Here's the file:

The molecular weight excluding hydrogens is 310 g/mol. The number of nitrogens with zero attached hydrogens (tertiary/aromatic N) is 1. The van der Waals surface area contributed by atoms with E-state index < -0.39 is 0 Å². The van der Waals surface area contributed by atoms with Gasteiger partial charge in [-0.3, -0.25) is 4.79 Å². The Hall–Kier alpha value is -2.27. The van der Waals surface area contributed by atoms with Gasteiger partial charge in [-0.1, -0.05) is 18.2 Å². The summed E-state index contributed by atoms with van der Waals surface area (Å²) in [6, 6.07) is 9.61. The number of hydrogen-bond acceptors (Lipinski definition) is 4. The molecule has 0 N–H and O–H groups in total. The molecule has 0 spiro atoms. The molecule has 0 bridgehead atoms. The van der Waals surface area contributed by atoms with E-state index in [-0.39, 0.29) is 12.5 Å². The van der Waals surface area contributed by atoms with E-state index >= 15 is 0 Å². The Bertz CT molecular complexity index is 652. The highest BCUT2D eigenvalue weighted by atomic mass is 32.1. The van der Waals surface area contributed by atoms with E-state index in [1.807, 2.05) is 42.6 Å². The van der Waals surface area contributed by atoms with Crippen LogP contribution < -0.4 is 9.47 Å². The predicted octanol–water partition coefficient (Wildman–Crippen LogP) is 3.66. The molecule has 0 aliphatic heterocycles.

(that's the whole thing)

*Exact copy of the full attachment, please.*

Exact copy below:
The molecular weight excluding hydrogens is 310 g/mol. The number of nitrogens with zero attached hydrogens (tertiary/aromatic N) is 1. The van der Waals surface area contributed by atoms with E-state index < -0.39 is 0 Å². The van der Waals surface area contributed by atoms with Gasteiger partial charge in [-0.3, -0.25) is 4.79 Å². The Hall–Kier alpha value is -2.27. The van der Waals surface area contributed by atoms with Gasteiger partial charge in [-0.1, -0.05) is 18.2 Å². The summed E-state index contributed by atoms with van der Waals surface area (Å²) in [6, 6.07) is 9.61. The number of hydrogen-bond acceptors (Lipinski definition) is 4. The molecule has 0 N–H and O–H groups in total. The molecule has 0 spiro atoms. The molecule has 0 bridgehead atoms. The van der Waals surface area contributed by atoms with E-state index in [-0.39, 0.29) is 12.5 Å². The van der Waals surface area contributed by atoms with E-state index >= 15 is 0 Å². The Bertz CT molecular complexity index is 652. The highest BCUT2D eigenvalue weighted by atomic mass is 32.1. The van der Waals surface area contributed by atoms with E-state index in [1.807, 2.05) is 42.6 Å². The van der Waals surface area contributed by atoms with Crippen LogP contribution < -0.4 is 9.47 Å². The predicted octanol–water partition coefficient (Wildman–Crippen LogP) is 3.66. The molecule has 0 aliphatic heterocycles.